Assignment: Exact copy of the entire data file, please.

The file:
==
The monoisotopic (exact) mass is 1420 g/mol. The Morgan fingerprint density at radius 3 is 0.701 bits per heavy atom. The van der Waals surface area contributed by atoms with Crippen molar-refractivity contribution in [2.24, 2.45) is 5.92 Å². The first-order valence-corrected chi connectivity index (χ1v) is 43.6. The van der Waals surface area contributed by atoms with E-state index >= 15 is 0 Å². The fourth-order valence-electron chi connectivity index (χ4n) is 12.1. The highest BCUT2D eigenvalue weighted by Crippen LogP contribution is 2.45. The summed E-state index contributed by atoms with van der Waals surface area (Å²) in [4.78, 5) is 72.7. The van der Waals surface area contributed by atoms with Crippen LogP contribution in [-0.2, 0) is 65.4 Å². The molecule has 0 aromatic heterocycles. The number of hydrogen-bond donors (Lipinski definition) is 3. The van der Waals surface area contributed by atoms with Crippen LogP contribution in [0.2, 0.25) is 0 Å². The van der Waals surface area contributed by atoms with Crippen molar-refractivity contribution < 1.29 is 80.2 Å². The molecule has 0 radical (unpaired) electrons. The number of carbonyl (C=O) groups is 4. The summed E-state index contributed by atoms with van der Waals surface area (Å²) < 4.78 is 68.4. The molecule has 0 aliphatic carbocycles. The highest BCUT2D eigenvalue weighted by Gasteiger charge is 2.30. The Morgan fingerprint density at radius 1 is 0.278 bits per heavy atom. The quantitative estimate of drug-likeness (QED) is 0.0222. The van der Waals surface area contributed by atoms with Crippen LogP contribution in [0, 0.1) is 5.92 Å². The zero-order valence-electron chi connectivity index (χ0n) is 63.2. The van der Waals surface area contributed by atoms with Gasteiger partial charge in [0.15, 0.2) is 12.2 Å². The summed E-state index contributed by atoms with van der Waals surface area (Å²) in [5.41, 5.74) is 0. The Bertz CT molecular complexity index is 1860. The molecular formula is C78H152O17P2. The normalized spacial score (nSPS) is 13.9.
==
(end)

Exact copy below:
The monoisotopic (exact) mass is 1420 g/mol. The Morgan fingerprint density at radius 3 is 0.701 bits per heavy atom. The van der Waals surface area contributed by atoms with Crippen molar-refractivity contribution in [2.24, 2.45) is 5.92 Å². The first-order valence-corrected chi connectivity index (χ1v) is 43.6. The van der Waals surface area contributed by atoms with E-state index >= 15 is 0 Å². The fourth-order valence-electron chi connectivity index (χ4n) is 12.1. The highest BCUT2D eigenvalue weighted by Crippen LogP contribution is 2.45. The summed E-state index contributed by atoms with van der Waals surface area (Å²) in [4.78, 5) is 72.7. The van der Waals surface area contributed by atoms with Crippen LogP contribution in [-0.2, 0) is 65.4 Å². The molecule has 0 aromatic heterocycles. The number of hydrogen-bond donors (Lipinski definition) is 3. The van der Waals surface area contributed by atoms with Crippen LogP contribution in [0.2, 0.25) is 0 Å². The van der Waals surface area contributed by atoms with Crippen molar-refractivity contribution < 1.29 is 80.2 Å². The molecule has 0 radical (unpaired) electrons. The number of carbonyl (C=O) groups is 4. The summed E-state index contributed by atoms with van der Waals surface area (Å²) < 4.78 is 68.4. The molecule has 0 aliphatic carbocycles. The highest BCUT2D eigenvalue weighted by Gasteiger charge is 2.30. The Morgan fingerprint density at radius 1 is 0.278 bits per heavy atom. The quantitative estimate of drug-likeness (QED) is 0.0222. The van der Waals surface area contributed by atoms with Crippen LogP contribution in [0, 0.1) is 5.92 Å². The zero-order valence-electron chi connectivity index (χ0n) is 63.2. The van der Waals surface area contributed by atoms with Gasteiger partial charge in [0.15, 0.2) is 12.2 Å². The summed E-state index contributed by atoms with van der Waals surface area (Å²) in [5.41, 5.74) is 0. The Bertz CT molecular complexity index is 1860. The molecular formula is C78H152O17P2. The normalized spacial score (nSPS) is 13.9.